Rare coding variants in 35 genes associate with circulating lipid levels—A multi-ancestry analysis of 170,000 exomes

AMP-T2D-GENES, Myocardial Infarction Genetics Consortium, NHLBI Trans-Omics for Precision Medicine (TOPMed) Consortium, NHLBI TOPMed Lipids Working Group

Research output: Contribution to journalArticlepeer-review

Abstract

Large-scale gene sequencing studies for complex traits have the potential to identify causal genes with therapeutic implications. We performed gene-based association testing of blood lipid levels with rare (minor allele frequency < 1%) predicted damaging coding variation by using sequence data from >170,000 individuals from multiple ancestries: 97,493 European, 30,025 South Asian, 16,507 African, 16,440 Hispanic/Latino, 10,420 East Asian, and 1,182 Samoan. We identified 35 genes associated with circulating lipid levels; some of these genes have not been previously associated with lipid levels when using rare coding variation from population-based samples. We prioritize 32 genes in array-based genome-wide association study (GWAS) loci based on aggregations of rare coding variants; three (EVI5, SH2B3, and PLIN1) had no prior association of rare coding variants with lipid levels. Most of our associated genes showed evidence of association among multiple ancestries. Finally, we observed an enrichment of gene-based associations for low-density lipoprotein cholesterol drug target genes and for genes closest to GWAS index single-nucleotide polymorphisms (SNPs). Our results demonstrate that gene-based associations can be beneficial for drug target development and provide evidence that the gene closest to the array-based GWAS index SNP is often the functional gene for blood lipid levels.

Original languageEnglish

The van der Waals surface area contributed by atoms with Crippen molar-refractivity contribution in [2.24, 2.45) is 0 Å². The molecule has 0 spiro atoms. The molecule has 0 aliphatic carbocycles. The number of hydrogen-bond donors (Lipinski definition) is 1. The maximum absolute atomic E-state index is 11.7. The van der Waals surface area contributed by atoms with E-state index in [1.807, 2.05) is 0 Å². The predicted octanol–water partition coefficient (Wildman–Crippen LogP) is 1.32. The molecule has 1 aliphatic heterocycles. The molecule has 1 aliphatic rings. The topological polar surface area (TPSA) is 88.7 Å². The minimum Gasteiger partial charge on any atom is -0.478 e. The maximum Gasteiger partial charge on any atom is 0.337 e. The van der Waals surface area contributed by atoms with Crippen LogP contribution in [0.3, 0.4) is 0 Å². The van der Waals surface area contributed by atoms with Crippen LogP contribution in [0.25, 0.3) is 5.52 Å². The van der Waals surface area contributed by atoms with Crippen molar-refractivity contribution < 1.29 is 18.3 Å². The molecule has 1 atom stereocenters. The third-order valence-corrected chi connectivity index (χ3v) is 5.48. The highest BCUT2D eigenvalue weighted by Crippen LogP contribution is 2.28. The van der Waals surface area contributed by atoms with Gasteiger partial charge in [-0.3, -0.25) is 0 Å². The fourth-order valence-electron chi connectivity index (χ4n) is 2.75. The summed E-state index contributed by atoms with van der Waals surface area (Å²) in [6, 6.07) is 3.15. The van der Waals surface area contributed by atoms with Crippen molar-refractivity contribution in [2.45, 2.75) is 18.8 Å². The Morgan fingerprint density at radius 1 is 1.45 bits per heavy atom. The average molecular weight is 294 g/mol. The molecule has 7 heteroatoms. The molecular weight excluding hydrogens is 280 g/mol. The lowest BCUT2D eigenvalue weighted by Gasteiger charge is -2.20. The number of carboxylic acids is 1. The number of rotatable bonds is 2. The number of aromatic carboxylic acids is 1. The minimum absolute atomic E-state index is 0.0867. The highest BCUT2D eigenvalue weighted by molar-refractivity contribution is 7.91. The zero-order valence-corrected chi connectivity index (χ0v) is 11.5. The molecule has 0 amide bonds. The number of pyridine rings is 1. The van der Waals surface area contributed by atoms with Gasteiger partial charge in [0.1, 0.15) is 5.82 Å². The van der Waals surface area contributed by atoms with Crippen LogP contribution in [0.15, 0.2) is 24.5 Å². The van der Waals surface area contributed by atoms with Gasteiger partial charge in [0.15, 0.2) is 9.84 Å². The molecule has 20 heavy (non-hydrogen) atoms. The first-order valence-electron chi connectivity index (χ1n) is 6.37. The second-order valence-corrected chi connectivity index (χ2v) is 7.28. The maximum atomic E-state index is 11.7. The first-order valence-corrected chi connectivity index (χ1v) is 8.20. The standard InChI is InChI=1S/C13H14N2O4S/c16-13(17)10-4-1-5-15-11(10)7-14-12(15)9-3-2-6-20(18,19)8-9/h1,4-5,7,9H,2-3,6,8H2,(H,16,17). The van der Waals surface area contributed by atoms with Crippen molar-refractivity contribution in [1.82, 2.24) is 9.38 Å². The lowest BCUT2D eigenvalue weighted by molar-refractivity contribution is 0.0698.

Pages (from-to)81-96
Number of pages16
JournalAmerican Journal of Human Genetics
Volume109
Issue number1
DOIs
StatePublished - 6 Jan 2022

Bibliographical note

Funding Information:
This work was supported by a grant from the Swedish Research Council ( 2016-06830 ) and grants from the National Heart, Lung, and Blood Institute (NHLBI): R01HL142711 and R01HL127564 . Please refer to the supplemental information for the full acknowledgements.

Funding Information:
The authors declare no competing interests for the present work. P.N. reports investigator-initiated grants from Amgen, Apple, and Boston Scientific; is a scientific advisor to Apple, Blackstone Life Sciences, and Novartis; and has spousal employment at Vertex, all unrelated to the present work. A.V.K. has served as a scientific advisor to Sanofi, Medicines Company, Maze Pharmaceuticals, Navitor Pharmaceuticals, Verve Therapeutics, Amgen, and Color; received speaking fees from Illumina, MedGenome, Amgen, and the Novartis Institute for Biomedical Research; received sponsored research agreements from the Novartis Institute for Biomedical Research and IBM Research; and reports a patent related to a genetic risk predictor (20190017119). C.J.W.’s spouse is employed at Regeneron. L.E.S. is currently an employee of Celgene/Bristol Myers Squibb. Celgene/Bristol Myers Squibb had no role in the funding, design, conduct, and interpretation of this study. M.E.M. receives funding from Regeneron unrelated to this work. E.E.K. has received speaker honoraria from Illumina, Inc and Regeneron Pharmaceuticals. B.M.P. serves on the Steering Committee of the Yale Open Data Access Project funded by Johnson & Johnson. L.A.C. has consulted with the Dyslipidemia Foundation on lipid projects in the Framingham Heart Study. P.T.E. is supported by a grant from Bayer AG to the Broad Institute focused on the genetics and therapeutics of cardiovascular disease. P.T.E. has consulted for Bayer AG, Novartis, MyoKardia, and Quest Diagnostics. S.A.L. receives sponsored research support from Bristol Myers Squibb/Pfizer, Bayer AG, Boehringer Ingelheim, Fitbit, and IBM and has consulted for Bristol Myers Squibb/Pfizer, Bayer AG, and Blackstone Life Sciences. The views expressed in this article are those of the author(s) and not necessarily those of the NHS, the NIHR, or the Department of Health. M.I.M. has served on advisory panels for Pfizer, NovoNordisk, and Zoe Global and has received honoraria from Merck, Pfizer, Novo Nordisk, and Eli Lilly and research funding from Abbvie, Astra Zeneca, Boehringer Ingelheim, Eli Lilly, Janssen, Merck, NovoNordisk, Pfizer, Roche, Sanofi Aventis, Servier, and Takeda. As of June 2019, M.I.M. is an employee of Genentech and a holder of Roche stock. M.E.J. holds shares in Novo Nordisk A/S. H.M.K. is an employee of Regeneron Pharmaceuticals; he owns stock and stock options for Regeneron Pharmaceuticals. M.E.J. has received research grants form Astra Zeneca, Boehringer Ingelheim, Amgen, and Sanofi. S.K. is founder of Verve Therapeutics.